Irja Syvertsen / Drawing, sculpting and drinking coffee / @profession

irjasyvertsen@gmail.com

www.instagram.com/ironirja/


pressrelease Siobhan Wall 'Postapsocalypso'

In 2013 Irja Syvertsen, (b 1980 St Niklaas), finished her masters at LUCA School of Arts, Ghent. She studied ceramics, both at undergraduate and degree level and not only obtained an MA with Distinction but also won the prestigious Jury Prize. In 2011 she exhibited her work at Galerie de Witte Voet alongside three other students from the low countries in a show titled 'Clash', so is familiar with the space where she is now exhibiting as a solo artist. This show will be very different, however. Instead of small black figurines (as seen in a group show titled 'Het (on)verdraaglijke', ('Unbearable'), at The Anatomical Theatre in Leuven and at ‘Clash’), the sculptures for 'Postapsocalypso' are very colourful. Irja Syvertsen says; 'I finally went crazy with colours, glazes and transfers'. These new pieces allude to the discrete pleasures found in gazing at small monuments but her work has its own grotesque, sometimes discomforting aura. Is she repudiating the affectation associated with classical art? The artist is very clear that she isn't, and that her work is more a response to, "the small ceramics found in your grandmother's cupboard, not the huge baroque sculptures found in a museum". She understands the differing roles of small sculptures well, and her (shifting) place in relation to both popular cultural and fine art traditions: "I like the fact that ceramics is an art form in-between the domestic and the museum - my work tends towards the domestic. I like the underdog position ornaments have. They don't have the heavy weight on their shoulders that paintings and sculptures have, they are lighter". Repudiating the self-importance of the pre-20th century Baroque, Syvertsen celebrates the humour found in working, (or should that be 'playing'?) with clay. Her figures, "start from a position which is more fun than the heavyweight, high class paintings", she suggests, although she admits also having been inspired by the huge baroque marble sculptures seen in churches on a school trip to Italy many years ago. Her source material is now art books and the internet, "I look for things found on Google and the internet and I mix it all together with different media." Such inventiveness is evident throughout her oeuvre, "Even the black works I made in 2011, for me they are very playful... maybe because art takes itself so seriously and with ceramics you are a bit outside of that". Her work is not sentimental, however, unlike the kitsch items she responds to, and although some people say her pieces have a critical edge, this is not intended. Instead, she deliberately refuses to assign descriptive, or even allusive titles to each piece, so that each work can absorb the viewer's projections. "I don't want to make them very specific about one thing or another. I don't want to guide people very much". The title of the exhibition is similar, suggesting underlying fears about a doomsday scenario, but she inverts such drama with her self-aware, self-referential humour. As with the mass-produced figurines she feels affection for, her own works are quite small, no more than around 35 cm, and for Syvertsen it's important that you see them at eye height, "so you can go into the work, it's not good to get down on your knees." And as with previous shows, titles are either absent, vague or incomprehensible, (as in 'ABG.1' and 'ABG.2'). Only with her previous black statues were names important, as they worked like small jokes. She summarises her current work as being influenced by, " a combination of children's toys and the deep respect I have for nature... both animals and childhood". Her work is serious in intent, even if this isn't evident in her subject matter - and perhaps only the viewer can decide where it lies on a spectrum between being playful and solemn. She doesn't plan anything, "work looks like a big chaos where nothing matches", but in the end, "a theme emerges from one big mess". This very engaging show enables us to see some quietly daring sculptures - beautiful, irreverent, surprising pieces where spontaneity behaves like a kind of rare innocence.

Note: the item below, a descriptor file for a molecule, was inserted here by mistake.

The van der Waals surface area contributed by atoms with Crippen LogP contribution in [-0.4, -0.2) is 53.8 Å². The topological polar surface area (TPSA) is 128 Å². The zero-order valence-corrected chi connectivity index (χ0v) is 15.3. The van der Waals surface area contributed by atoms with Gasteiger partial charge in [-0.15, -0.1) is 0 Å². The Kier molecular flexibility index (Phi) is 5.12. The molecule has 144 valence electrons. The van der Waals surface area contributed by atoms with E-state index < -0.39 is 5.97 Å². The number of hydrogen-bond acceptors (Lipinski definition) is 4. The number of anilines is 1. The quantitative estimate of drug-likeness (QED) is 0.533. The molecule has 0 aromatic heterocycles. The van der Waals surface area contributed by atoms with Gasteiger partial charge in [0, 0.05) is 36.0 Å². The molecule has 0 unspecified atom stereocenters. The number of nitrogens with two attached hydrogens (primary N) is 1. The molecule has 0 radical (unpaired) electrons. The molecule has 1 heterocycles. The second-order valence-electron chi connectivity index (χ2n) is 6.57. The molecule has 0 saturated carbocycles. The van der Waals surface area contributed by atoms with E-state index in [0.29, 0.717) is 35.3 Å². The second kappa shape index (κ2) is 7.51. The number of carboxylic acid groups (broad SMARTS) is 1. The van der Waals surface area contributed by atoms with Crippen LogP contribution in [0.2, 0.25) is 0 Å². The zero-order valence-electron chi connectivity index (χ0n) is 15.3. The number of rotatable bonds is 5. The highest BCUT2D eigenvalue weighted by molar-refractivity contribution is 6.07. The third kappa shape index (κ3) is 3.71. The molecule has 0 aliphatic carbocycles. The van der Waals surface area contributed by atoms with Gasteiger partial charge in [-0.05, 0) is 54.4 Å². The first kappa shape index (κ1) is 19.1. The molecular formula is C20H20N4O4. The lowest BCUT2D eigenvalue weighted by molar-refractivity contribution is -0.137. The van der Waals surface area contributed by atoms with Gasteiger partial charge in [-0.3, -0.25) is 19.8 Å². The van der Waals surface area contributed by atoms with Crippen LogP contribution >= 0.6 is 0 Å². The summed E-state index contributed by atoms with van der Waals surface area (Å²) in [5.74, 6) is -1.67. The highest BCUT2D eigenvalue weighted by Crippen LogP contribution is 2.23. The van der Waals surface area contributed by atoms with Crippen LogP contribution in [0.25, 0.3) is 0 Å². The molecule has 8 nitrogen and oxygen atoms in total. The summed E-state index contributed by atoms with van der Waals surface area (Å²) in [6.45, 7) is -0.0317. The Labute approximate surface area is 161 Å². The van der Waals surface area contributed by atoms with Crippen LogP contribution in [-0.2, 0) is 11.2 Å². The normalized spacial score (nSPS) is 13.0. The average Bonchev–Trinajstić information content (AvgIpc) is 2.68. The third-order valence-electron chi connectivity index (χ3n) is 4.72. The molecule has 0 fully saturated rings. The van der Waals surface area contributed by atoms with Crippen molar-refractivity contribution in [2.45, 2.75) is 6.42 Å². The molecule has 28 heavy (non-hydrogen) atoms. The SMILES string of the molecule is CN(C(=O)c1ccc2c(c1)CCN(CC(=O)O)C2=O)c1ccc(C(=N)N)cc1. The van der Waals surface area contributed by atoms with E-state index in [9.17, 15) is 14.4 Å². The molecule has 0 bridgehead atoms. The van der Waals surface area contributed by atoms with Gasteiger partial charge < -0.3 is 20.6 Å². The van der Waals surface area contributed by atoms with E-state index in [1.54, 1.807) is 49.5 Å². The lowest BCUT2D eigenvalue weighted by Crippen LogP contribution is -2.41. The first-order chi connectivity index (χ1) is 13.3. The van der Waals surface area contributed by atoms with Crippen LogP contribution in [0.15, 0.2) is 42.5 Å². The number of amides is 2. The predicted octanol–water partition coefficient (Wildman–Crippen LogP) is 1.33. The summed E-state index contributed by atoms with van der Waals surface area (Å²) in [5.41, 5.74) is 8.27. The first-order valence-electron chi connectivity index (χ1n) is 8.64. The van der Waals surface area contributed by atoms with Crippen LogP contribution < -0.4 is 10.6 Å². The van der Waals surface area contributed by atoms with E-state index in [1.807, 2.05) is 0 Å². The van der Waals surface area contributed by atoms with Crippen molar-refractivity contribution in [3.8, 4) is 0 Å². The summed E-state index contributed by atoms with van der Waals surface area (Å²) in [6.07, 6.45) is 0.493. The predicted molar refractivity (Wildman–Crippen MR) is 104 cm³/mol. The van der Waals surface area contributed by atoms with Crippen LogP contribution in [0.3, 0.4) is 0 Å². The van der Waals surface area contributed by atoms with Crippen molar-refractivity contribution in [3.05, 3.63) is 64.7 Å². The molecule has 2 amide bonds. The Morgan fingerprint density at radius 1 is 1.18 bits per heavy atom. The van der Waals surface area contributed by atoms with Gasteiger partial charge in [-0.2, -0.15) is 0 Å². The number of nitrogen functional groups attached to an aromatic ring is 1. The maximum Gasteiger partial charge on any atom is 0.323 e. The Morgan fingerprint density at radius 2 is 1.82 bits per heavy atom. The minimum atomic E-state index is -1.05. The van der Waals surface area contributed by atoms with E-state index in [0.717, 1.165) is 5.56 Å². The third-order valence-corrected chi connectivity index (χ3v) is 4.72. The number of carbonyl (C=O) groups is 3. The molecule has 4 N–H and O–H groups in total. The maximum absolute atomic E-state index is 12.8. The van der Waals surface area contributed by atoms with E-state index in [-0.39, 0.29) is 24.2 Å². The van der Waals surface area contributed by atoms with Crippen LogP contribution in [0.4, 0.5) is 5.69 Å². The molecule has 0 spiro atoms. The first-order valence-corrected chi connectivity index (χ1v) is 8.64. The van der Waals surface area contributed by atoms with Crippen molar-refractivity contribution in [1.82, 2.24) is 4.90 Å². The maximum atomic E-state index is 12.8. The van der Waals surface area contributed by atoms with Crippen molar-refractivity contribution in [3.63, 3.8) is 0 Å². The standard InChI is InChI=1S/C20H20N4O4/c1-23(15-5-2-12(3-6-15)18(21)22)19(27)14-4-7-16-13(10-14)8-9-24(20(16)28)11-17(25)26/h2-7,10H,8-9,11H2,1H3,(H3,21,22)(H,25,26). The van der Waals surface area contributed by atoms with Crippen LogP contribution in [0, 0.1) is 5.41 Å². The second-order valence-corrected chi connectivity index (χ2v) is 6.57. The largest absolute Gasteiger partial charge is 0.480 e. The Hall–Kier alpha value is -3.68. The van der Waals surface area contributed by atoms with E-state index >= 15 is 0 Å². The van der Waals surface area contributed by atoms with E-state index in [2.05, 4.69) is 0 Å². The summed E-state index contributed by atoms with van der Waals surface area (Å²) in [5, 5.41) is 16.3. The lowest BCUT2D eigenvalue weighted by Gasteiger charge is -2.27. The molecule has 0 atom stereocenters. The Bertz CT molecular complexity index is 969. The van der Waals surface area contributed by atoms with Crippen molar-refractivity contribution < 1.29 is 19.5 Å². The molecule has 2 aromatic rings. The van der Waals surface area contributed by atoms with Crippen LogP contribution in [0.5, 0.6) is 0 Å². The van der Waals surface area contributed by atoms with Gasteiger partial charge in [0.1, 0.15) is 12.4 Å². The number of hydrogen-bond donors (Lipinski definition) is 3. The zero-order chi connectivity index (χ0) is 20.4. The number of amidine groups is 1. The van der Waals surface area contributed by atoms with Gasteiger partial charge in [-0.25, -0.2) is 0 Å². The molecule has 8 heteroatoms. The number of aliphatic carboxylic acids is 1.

© copyright Irja Syvertsen / Drawing, sculpting and drinking coffee 2019

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